If people start doubting the future of a currency, gold will get a shot of adrenaline that’ll push it up rapidly. Throw a few currency defaults into the mix and there are few places besides gold to stash your cash. Viewed in that light, $6,000 gold seems more and more likely.

Related

Three signs silver prices have further to fall

While we’re certain the 12-year bull market in precious metals isn’t over, we do think there could be more pain for silver investors in the near-term. Here’s why…

A month ago, an ounce of silver was worth $33. Today, that same ounce is worth $29.50 – a drop of more than 10 percent. While we’re certain the 12-year bull market in precious metals isn’t over, we do think there could be more pain for silver investors in the near-term. Here’s why:

1) The Gold/Silver Ratio. The gold:silver ratio has been trending up since early March, and that trend probably won’t stop until the ratio re-tests January’s highs around 57:1. Why? Because swing and momentum traders themselves help cause the fluctuations in the gold:silver ratio. So long as the ratio is showing a clearly defined trend, and it’s not nearing any key resistance levels (or psychological barriers), those swing traders are going to short silver. Check out the steady upward climb in the gold:silver ratio:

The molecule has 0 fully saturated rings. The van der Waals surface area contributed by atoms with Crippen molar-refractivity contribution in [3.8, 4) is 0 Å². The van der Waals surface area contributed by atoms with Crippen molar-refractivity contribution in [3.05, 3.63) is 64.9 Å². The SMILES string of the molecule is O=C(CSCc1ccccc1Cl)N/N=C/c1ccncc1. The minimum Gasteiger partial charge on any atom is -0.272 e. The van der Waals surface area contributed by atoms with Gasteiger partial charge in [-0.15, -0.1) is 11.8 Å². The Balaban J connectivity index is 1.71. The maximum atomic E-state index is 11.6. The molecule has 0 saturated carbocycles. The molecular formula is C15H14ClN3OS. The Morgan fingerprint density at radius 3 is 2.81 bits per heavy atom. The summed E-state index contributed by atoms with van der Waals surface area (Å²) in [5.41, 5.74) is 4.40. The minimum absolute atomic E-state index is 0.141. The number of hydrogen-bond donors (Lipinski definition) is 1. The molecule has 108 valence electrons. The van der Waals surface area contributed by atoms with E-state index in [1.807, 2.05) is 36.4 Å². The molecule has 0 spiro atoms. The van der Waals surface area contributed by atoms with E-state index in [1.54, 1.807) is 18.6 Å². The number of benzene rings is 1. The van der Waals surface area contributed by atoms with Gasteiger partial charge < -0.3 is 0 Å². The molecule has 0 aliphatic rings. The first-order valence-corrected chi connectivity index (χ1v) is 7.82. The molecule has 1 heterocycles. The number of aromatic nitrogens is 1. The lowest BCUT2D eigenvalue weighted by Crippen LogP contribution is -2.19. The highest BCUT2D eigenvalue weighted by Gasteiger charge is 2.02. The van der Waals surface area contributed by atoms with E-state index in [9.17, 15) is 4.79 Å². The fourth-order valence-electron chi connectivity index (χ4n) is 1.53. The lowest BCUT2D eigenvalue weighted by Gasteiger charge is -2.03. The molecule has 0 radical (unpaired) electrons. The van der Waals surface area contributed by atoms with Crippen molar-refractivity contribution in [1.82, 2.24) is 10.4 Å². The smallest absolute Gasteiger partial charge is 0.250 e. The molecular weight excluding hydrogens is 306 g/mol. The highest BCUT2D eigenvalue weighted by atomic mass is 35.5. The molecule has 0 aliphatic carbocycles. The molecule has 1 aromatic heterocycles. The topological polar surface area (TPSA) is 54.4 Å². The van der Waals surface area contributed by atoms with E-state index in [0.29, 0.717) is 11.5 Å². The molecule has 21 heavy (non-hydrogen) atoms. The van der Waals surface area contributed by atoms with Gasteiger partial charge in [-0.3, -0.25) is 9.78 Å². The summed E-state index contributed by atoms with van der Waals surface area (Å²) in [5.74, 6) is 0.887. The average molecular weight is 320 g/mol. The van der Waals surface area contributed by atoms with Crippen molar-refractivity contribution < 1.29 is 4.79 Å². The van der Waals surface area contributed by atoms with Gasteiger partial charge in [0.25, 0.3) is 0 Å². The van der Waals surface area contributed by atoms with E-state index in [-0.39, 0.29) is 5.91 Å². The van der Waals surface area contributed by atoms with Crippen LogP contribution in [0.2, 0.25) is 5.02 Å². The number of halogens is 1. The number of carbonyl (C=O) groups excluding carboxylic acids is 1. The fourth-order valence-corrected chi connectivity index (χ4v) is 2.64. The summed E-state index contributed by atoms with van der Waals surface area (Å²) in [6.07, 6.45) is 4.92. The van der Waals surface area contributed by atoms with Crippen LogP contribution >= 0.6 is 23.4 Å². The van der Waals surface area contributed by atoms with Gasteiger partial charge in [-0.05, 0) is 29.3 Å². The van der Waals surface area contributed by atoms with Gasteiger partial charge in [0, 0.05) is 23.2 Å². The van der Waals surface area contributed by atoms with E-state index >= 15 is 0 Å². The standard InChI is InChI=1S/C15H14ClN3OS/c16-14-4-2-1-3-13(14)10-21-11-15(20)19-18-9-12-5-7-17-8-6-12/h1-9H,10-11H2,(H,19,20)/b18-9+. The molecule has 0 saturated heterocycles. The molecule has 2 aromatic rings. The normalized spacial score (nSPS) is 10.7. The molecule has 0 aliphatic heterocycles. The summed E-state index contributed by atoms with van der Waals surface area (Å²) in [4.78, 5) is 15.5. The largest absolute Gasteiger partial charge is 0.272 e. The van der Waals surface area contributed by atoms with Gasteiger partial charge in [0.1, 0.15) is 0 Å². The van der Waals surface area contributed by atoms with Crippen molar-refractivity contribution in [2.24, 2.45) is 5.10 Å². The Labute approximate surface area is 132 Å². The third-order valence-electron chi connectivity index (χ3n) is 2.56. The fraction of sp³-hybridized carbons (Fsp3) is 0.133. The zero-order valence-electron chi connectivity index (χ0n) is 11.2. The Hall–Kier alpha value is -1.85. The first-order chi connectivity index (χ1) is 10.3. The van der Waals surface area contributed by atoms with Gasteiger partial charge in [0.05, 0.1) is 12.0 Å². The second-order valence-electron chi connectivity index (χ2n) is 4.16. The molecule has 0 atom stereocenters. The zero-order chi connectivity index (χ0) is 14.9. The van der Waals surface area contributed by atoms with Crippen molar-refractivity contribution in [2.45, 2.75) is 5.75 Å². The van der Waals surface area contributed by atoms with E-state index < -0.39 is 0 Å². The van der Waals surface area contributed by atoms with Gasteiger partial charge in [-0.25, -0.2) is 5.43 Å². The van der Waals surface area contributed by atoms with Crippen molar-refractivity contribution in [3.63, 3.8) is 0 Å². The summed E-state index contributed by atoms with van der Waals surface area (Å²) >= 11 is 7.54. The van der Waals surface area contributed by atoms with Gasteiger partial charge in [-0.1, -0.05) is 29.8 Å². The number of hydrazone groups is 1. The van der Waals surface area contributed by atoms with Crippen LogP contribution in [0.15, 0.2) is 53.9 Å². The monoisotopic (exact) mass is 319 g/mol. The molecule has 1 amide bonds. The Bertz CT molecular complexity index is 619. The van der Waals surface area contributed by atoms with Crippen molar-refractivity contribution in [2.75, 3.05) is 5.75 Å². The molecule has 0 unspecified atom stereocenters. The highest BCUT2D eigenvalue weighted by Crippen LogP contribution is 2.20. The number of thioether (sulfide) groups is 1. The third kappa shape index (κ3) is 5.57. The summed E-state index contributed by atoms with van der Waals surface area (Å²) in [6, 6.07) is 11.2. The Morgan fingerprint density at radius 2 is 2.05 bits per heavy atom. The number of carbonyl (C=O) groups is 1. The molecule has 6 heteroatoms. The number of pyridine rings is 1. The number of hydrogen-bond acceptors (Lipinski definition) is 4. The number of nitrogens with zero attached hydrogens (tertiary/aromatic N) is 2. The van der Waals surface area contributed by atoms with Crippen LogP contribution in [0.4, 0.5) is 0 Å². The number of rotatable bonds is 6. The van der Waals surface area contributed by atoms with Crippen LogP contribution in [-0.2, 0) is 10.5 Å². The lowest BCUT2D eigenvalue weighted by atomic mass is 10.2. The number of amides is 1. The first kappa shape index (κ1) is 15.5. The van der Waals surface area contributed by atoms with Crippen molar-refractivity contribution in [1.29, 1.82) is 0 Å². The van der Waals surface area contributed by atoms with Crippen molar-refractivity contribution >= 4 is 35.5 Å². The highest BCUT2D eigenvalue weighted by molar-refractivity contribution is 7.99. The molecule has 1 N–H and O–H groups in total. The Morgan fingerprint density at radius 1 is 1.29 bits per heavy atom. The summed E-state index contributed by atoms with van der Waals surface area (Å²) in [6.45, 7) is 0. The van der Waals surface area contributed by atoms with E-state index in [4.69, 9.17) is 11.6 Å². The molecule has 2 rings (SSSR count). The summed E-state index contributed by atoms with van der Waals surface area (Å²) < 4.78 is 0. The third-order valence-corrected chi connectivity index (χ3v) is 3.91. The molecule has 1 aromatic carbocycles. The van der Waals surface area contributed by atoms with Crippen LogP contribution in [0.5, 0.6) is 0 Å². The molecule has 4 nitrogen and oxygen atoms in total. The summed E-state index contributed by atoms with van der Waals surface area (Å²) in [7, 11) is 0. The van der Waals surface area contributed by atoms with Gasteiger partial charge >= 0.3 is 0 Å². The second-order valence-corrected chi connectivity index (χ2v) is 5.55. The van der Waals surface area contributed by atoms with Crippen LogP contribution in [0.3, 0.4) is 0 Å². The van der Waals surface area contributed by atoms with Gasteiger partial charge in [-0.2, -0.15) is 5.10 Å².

[Source: Seeking Alpha]

2) Long live the dollar. The greenback can’t seem to do anything wrong. That’s despite explosive growth in True Money Supply (or the sum total of all the cash, deposits and notes that are floating about in our economy). Just check out this chart from Mises.org:

During ordinary economic times, you could expect the yields on U.S. bonds to spike in the face of such aggressive monetary easing. Instead, the dollar looks stable compared to the financial situation across the pond.

The Eurozone “is on a path that leads to eventual dismantling,” Peter Tchir of TF Market Advisors wrote in a note to clients on Monday (per IB Times). “Greece restructured debt, made different rules for different holders, and yet, the new bonds trade at 20% of par.”

Investors are telling the Eurozone countries that they no longer believe there’s a way out. That threat of a Eurozone breakup has bought the dollar some street cred that it probably shouldn’t have – and that’s bad for silver prices.

3) Even die-hard silver bulls are losing some of their excitement over the white metal. “While I do remain very bullish on silver, I must also admit that for the first time I can envision a scenario in which silver does not reach $100,” writes Simit Patel at Seeking Alpha. His reasoning? Gold will likely outperform everything (silver and stocks) if the equity markets remain soft.